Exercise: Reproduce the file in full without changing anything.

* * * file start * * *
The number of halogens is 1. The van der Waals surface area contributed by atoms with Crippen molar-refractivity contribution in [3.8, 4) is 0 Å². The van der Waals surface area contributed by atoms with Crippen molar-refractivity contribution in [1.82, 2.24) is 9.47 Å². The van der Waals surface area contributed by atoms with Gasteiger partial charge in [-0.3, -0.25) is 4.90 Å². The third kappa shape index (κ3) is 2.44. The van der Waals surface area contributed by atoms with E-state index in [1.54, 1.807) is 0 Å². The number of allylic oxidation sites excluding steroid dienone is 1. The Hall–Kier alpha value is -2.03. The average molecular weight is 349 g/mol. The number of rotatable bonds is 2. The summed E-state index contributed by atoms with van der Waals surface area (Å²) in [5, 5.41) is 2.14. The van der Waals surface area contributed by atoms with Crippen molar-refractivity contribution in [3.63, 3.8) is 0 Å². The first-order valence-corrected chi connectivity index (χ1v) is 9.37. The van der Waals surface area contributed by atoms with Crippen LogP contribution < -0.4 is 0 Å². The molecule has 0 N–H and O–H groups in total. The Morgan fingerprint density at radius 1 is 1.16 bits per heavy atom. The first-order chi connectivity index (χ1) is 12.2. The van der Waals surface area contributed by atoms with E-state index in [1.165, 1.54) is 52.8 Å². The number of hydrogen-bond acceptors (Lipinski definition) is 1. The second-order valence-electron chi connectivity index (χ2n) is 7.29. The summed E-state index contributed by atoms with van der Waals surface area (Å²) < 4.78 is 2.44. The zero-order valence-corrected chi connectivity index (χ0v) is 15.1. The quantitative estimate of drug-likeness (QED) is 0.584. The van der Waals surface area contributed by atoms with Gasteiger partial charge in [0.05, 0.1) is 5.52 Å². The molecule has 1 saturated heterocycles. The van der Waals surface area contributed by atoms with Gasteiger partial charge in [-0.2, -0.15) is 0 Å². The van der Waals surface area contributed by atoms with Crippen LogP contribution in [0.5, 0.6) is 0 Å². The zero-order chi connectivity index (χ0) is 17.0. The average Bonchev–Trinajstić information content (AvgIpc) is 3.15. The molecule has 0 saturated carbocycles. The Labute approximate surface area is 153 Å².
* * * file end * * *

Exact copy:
The number of halogens is 1. The van der Waals surface area contributed by atoms with Crippen molar-refractivity contribution in [3.8, 4) is 0 Å². The van der Waals surface area contributed by atoms with Crippen molar-refractivity contribution in [1.82, 2.24) is 9.47 Å². The van der Waals surface area contributed by atoms with Gasteiger partial charge in [-0.3, -0.25) is 4.90 Å². The third kappa shape index (κ3) is 2.44. The van der Waals surface area contributed by atoms with E-state index in [1.54, 1.807) is 0 Å². The number of allylic oxidation sites excluding steroid dienone is 1. The Hall–Kier alpha value is -2.03. The average molecular weight is 349 g/mol. The number of rotatable bonds is 2. The summed E-state index contributed by atoms with van der Waals surface area (Å²) in [5, 5.41) is 2.14. The van der Waals surface area contributed by atoms with Crippen molar-refractivity contribution in [3.63, 3.8) is 0 Å². The first-order valence-corrected chi connectivity index (χ1v) is 9.37. The van der Waals surface area contributed by atoms with Crippen LogP contribution < -0.4 is 0 Å². The molecule has 0 N–H and O–H groups in total. The Morgan fingerprint density at radius 1 is 1.16 bits per heavy atom. The first-order chi connectivity index (χ1) is 12.2. The van der Waals surface area contributed by atoms with E-state index in [1.165, 1.54) is 52.8 Å². The number of hydrogen-bond acceptors (Lipinski definition) is 1. The second-order valence-electron chi connectivity index (χ2n) is 7.29. The summed E-state index contributed by atoms with van der Waals surface area (Å²) < 4.78 is 2.44. The zero-order valence-corrected chi connectivity index (χ0v) is 15.1. The quantitative estimate of drug-likeness (QED) is 0.584. The van der Waals surface area contributed by atoms with Gasteiger partial charge in [0.05, 0.1) is 5.52 Å². The molecule has 1 saturated heterocycles. The van der Waals surface area contributed by atoms with Gasteiger partial charge in [-0.2, -0.15) is 0 Å². The van der Waals surface area contributed by atoms with Crippen LogP contribution in [0.5, 0.6) is 0 Å². The zero-order chi connectivity index (χ0) is 17.0. The average Bonchev–Trinajstić information content (AvgIpc) is 3.15. The molecule has 0 saturated carbocycles. The Labute approximate surface area is 153 Å².